The Canadian Charter of Rights and Freedoms is what protects every single Canadian, and I am so happy that we have something this assuring to live under.  This Charter assures protection, equality, and freedoms.  We also are protected from false arrest and we get a fair trial after being arrested.  So no matter what, every Canadian can live happily, as long as you live by the law.  The Charter, I think, beats out any law system in the world because it protects everyone fairly and will let you live independently.  My favourite law in Canada is probably freedom of speech.  I love this law so much because it allows absolutely every Canadian to speak what is on their mind and their opinion on what is happening.  This Charter is definitely the best trait about Canada, and it always will be.

In conclusion, Canada is one of the best places in the world to live.  What makes this country so great is Canada’s government, how we have a lot better laws and rights than most countries, and the Canadian Charter of Rights and Freedoms.  I am so proud that I am a Canadian, and I will pass on this Canadian heritage to the next generations to come.

<3 Janine Kurtz


#10 – Remembrance

If you are just joining our journey, you may want to read OUR STORY in the top right…

Journal Entry November 10, 2013 – It’s been almost two weeks since I’ve had the time/energy to write anything, but again tonight I feel inspired to continue – both with a memory of a past Remembrance Day on my mind, as well as a chat with family on the phone, as they share they keep bumping into folks that are reading these blogs and finding encouragement in it.  Though life and tasks can seem insignificant, maybe the significance comes from the sharing of the journey – for us all to feel like we’re not alone in it – in the joy, the struggles, the pain, and the rewarding moments.

I’m not quite ready to continue the story of those immediate days of loss, but with Remembrance Day this weekend, I am reminded of the first November 11th after Brandon’s passing…and that’s what I feel I am to share…

Friday November 11, 2011 –  Interesting, the date was “11-11-11”.   It was almost 8 weeks after Brandon had passed away.  We went to a Remembrance Day Ceremony in our community – it was chilly, rainy, solemn.  We sat outside in bleachers as the cadets, officers, children, and dignitaries performed a reverent tribute to those that had fallen in the Great War and all wars since.  It has always been important to me to try to instill in our kids the seriousness of this occasion, to educate them, and ensure they don’t forget.  Since they were little I’d try to make sure we’d at least watch a ceremony on tv, or in person, after marching with local legion members.  Some years I didn’t manage to follow through, but this year, 2011, we were there, with any family that were able to join.  In my mind I really was there for the soldiers and their families, trying to realize and fathom that immense sacrifice, loss, and gift of freedom to us.  We can be so frivolous, as we whine about what we don’t have, and snivel about what we’re entitled to that we “deserve” – Really??!  We are human, we get caught up, we get distracted, off-track, and petty.  I knew my loss was big and tragic for me and my family, but also understood that this day was about so much more tragedy than we can fathom, so was not focused on myself, I had put it in perspective going in.  At some point in the program however, they read the famous excerpt from the poem “For The Fallen” – I had probably heard this poem dozens of times before, but it hit me differently that day…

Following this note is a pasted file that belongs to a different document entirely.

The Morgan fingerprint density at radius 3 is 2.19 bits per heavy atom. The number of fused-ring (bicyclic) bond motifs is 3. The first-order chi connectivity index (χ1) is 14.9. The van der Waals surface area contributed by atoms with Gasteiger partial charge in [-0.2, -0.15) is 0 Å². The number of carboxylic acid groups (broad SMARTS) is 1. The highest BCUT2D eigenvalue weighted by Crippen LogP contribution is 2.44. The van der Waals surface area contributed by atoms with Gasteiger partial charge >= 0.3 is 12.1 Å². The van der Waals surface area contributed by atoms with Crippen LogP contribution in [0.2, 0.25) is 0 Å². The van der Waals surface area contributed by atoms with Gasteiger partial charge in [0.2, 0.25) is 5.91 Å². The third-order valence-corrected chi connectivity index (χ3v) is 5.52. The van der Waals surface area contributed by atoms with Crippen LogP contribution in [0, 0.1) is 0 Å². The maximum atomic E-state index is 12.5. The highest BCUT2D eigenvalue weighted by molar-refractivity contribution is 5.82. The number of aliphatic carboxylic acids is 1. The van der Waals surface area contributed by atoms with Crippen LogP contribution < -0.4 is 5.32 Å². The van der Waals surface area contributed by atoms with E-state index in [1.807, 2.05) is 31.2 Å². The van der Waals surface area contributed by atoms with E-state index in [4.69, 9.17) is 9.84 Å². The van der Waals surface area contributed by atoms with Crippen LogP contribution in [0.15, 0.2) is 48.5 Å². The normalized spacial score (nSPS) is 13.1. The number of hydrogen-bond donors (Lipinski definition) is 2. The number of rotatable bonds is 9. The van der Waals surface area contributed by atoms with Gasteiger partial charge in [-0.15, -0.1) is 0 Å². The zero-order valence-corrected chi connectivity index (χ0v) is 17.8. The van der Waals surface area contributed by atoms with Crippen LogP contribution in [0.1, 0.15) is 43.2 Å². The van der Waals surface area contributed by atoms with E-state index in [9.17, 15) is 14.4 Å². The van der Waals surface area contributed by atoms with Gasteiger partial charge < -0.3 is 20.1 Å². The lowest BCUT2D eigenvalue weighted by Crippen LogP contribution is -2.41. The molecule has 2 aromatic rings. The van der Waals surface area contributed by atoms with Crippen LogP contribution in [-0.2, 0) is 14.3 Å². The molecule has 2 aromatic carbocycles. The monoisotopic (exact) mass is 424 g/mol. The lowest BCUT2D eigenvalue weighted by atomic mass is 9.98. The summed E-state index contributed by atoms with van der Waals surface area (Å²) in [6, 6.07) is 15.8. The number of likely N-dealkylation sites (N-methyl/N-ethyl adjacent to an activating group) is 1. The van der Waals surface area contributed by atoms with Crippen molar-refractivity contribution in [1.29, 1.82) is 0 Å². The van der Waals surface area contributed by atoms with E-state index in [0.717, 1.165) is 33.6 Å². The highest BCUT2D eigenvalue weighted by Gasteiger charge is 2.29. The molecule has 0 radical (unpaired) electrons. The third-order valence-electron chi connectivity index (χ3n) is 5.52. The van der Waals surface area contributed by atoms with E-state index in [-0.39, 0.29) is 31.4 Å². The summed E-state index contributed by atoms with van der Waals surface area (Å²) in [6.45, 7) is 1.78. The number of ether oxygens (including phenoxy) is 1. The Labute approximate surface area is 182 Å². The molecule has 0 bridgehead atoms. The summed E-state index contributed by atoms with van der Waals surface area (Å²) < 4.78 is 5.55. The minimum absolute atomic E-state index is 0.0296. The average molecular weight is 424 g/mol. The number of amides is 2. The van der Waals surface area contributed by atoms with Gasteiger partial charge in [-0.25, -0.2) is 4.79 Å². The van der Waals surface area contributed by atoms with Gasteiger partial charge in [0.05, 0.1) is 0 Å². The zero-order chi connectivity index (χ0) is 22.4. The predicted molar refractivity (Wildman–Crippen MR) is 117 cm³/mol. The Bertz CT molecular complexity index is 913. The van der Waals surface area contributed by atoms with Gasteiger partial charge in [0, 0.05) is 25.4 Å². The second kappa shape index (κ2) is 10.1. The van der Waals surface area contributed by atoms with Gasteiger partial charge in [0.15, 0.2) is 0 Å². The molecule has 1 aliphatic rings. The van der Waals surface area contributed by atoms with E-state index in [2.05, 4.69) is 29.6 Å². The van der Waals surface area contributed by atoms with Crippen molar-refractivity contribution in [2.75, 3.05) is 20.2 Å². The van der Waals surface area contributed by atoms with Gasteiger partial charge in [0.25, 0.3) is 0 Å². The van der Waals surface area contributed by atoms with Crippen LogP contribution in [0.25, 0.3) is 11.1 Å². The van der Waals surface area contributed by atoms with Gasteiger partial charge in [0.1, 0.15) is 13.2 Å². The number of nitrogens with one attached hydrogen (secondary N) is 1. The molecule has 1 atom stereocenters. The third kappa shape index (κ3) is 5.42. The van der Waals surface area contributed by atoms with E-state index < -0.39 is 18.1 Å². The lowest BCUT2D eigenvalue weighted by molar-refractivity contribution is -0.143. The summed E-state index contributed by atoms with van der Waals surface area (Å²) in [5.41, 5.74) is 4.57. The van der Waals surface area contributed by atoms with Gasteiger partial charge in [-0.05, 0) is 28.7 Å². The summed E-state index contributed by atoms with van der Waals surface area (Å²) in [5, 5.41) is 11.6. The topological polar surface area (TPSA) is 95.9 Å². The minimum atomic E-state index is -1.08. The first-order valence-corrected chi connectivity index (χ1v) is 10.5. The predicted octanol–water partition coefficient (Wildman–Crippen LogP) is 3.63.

They shall grow not old, as we that are left grow old:
Age shall not weary them, nor the years condemn.
At the going down of the sun and in the morning
We will remember them.                                                                                        

(It was written by  Laurence Binyon, who celebrated his 70th birthday on 10 August 1939, and he said of writing it: “I can’t recall the exact date beyond that it was shortly after the retreat. I was set down, out of doors, on a cliff in Polzeath, Cornwall.  The stanza “They Shall Grow Not Old” was written first and dictated the rhythmical movement of the whole poem.”            © Robert Laurence Binyon.  All rights reserved)

In a split second after hearing the first words, “They shall grow not old”…so many thoughts went flashing through my mind.  Imagining those young soldiers, so full of life, vigor, determination and seeming invincibility – as is standard for young, brave guys.  In the same moment thoughts of Brandon crept in, as his life and vitality became intertwined, instantly and lovingly woven by my mind, into a tapestry with the stories and lives of the many lost.  Bitter tears suddenly welled up – tears unexpected, without permission – not just for those other boys, but for my own – for all of their lives cut so very short.